MD.Ensemble nvt
MD.Thermostat svr
MD.tauT 10

While the NHC uses chaotic sensitivity to initial conditions to achieve better ergodicity, the SVR thermostat [MD2] uses a judiciously chosen stochastic force coupled to a weak scaling thermostat to correctly generate the canonical phase space distribution. The MD.tauT parameter gives the coupling timescale; the velocity scaling factor is modified by a factor \(\Delta t/\tau\), so a larger \(\tau\) results in a more slowly varying temperature. While some characterisation of the system is recommended, values of \(\tau\) around 20–200fs are reasonable. To reproduce a simulation, the random number generator seed can be set with the General.RNGSeed <integer> flag.

  1. Nose-Hoover chain

AtomMove.IonTemperature 300.0
MD.Ensemble nvt
MD.Thermostat nhc
MD.nYoshida 5
MD.tauT 30

When thermostatting using a Nose-Hoover chain [MD3][MD4][MD5], it may be necessary to set a couple more flags. MD.nNHC sets the number of thermostats in the chain (the default of 5 is generally sensible), and MD.nYoshida determines the order of Yoshida-Suzuki integration. This is essentially a higher level integration scheme that can improve energy conservation in cases when rapid changes in the Nose-Hoover thermostat velocity is causing integration errors. Note that MD.tauT means something different to the SVR case. A good guess is the time period of the highest frequency motion of the system in fs; however, in the NVT ensemble, the energy conservation is not very sensitive to this value. The NHC masses can also be set manually using the following block.

MD.CalculateXLMass F
%block MD.NHCmass
  5 1 1 1 1

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Isobaric-Isothermal (NPT) ensemble

There is one implemented barostat at present, the extended system, Parrinello-Rahman [MD6]. At present the barostat should be treated as a beta-version implementation, which will be fully characterised and made robust for the full release of the code.

  1. Parrinello-Rahman

AtomMove.IonTemperature 300.0
AtomMove.TargetPressure 10.0
MD.Ensemble npt
MD.Thermostat nhc
MD.Barostat pr
MD.nYoshida 5
MD.tauT 100
MD.tauP 200
MD.PDrag 10.0

The Parrinello-Rahman barostat generates the correct ensemble, but can be subject to low frequency “ringing” fluctuations in the temperature and pressure that can destabilise the system or slow equilibration. Unlike in the NVT ensemble, this combination of barostat and thermostat is very sensitive to the choice of both MD.tauT and MD.tauP; note that their values are somewhat higher in this case, since integration errors in the NHC tend to be more severe due to coupling of the cell and atomic motions. They are dependent on the system, so it is advised that you find a combination of these parameters that gives the best energy conservation. The cell is thermostatted using a separate Nose-Hoover chain to the atoms by default, but they can be controlled with the same chain by setting MD.CellNHC F. An ad hoc drag factor specified by MD.PDrag reduces the thermostat and cell velocities at every timestep to damp out the ringing fluctuations. In this case, they are reduced by \(10/200 \simeq 5\%\), which strictly speaking breaks the NPT dynamics, but not significantly, and the stability is significantly improved.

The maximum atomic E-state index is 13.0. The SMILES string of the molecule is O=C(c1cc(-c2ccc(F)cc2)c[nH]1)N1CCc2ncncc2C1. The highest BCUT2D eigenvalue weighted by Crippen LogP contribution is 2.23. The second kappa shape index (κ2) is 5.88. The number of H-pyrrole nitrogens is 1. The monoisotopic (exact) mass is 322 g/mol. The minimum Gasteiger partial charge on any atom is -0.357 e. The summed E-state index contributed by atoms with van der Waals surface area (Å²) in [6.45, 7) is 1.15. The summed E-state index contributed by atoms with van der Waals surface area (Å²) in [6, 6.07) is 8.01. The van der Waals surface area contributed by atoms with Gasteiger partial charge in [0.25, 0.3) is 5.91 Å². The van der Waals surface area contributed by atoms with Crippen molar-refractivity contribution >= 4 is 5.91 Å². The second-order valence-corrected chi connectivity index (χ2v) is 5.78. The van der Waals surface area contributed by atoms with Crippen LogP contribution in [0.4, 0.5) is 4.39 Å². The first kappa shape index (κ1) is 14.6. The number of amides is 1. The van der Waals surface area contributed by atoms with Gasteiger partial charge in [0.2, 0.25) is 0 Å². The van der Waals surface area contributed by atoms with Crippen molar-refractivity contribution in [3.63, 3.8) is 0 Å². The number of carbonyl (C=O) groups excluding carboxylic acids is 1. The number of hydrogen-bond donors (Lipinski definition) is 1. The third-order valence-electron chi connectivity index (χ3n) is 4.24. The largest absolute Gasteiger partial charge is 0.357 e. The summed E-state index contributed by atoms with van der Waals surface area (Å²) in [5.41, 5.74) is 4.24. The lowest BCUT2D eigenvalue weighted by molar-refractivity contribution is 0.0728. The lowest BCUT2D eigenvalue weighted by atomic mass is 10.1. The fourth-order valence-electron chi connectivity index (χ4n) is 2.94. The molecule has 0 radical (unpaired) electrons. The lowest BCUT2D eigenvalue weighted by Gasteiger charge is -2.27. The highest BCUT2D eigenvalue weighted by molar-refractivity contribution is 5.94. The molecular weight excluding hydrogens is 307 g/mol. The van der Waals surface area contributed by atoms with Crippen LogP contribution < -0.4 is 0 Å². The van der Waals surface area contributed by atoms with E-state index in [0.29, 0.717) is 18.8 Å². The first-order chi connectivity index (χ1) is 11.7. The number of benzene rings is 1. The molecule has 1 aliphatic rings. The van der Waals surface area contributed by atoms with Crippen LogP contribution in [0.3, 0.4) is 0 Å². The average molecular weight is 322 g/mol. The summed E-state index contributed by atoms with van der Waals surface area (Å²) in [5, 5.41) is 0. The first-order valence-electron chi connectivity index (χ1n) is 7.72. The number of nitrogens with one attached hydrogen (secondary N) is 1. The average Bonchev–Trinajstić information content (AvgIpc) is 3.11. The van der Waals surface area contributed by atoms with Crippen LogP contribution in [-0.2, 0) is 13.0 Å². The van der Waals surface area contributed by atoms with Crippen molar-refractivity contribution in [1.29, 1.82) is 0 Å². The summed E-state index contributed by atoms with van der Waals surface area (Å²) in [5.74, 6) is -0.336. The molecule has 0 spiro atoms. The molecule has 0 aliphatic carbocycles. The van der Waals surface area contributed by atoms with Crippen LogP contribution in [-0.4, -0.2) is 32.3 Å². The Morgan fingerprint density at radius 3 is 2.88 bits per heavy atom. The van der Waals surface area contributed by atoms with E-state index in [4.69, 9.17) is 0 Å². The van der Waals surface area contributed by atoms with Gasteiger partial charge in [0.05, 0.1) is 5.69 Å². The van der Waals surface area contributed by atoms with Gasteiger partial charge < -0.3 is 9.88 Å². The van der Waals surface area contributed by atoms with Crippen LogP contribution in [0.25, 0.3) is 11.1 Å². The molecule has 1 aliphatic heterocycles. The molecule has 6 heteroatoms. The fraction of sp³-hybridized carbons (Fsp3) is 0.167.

Note that the NPT ensemble can also be generated correctly by thermostatting using the SVR thermostat, although the meaning of the parameter MD.tauT is different in this case, as in NVT dynamics.

Postprocessing tools

Details of Python post-processing tools for CONQUEST can be found in Molecular dynamics analysis.

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A. M. N. Niklasson. Extended Born-Oppenheimer Molecular Dynamics. Phys. Rev. Lett., 100:123004, 2008. doi:10.1103/PhysRevLett.100.123004.


G. Bussi, D. Donadio, and M. Parrinello. Canonical sampling through velocity rescaling. J. Chem. Phys., 126:014101, 2007. doi:10.1063/1.2408420.


S. Nosé. A unified formulation of the constant temperature molecular dynamics methods. J. Chem. Phys., 81:511, 1984. doi:10.1063/1.447334.


W. G. Hoover. Canonical dynamics: Equilibrium phase-space distributions. Phys. Rev. A, 31:1695, 1985. doi:10.1103/PhysRevA.31.1695.


G. J. Martyna, M. L. Klein, and M. Tuckerman. Nosé–hoover chains: the canonical ensemble via continuous dynamics. J. Chem. Phys., 97:2635, 1992. doi:10.1063/1.463940.


M. Parrinello and A. Rahman. Polymorphic transitions in single crystals: A new molecular dynamics method. J. Appl. Phys., 52:7182–7190, December 1981. doi:10.1063/1.328693.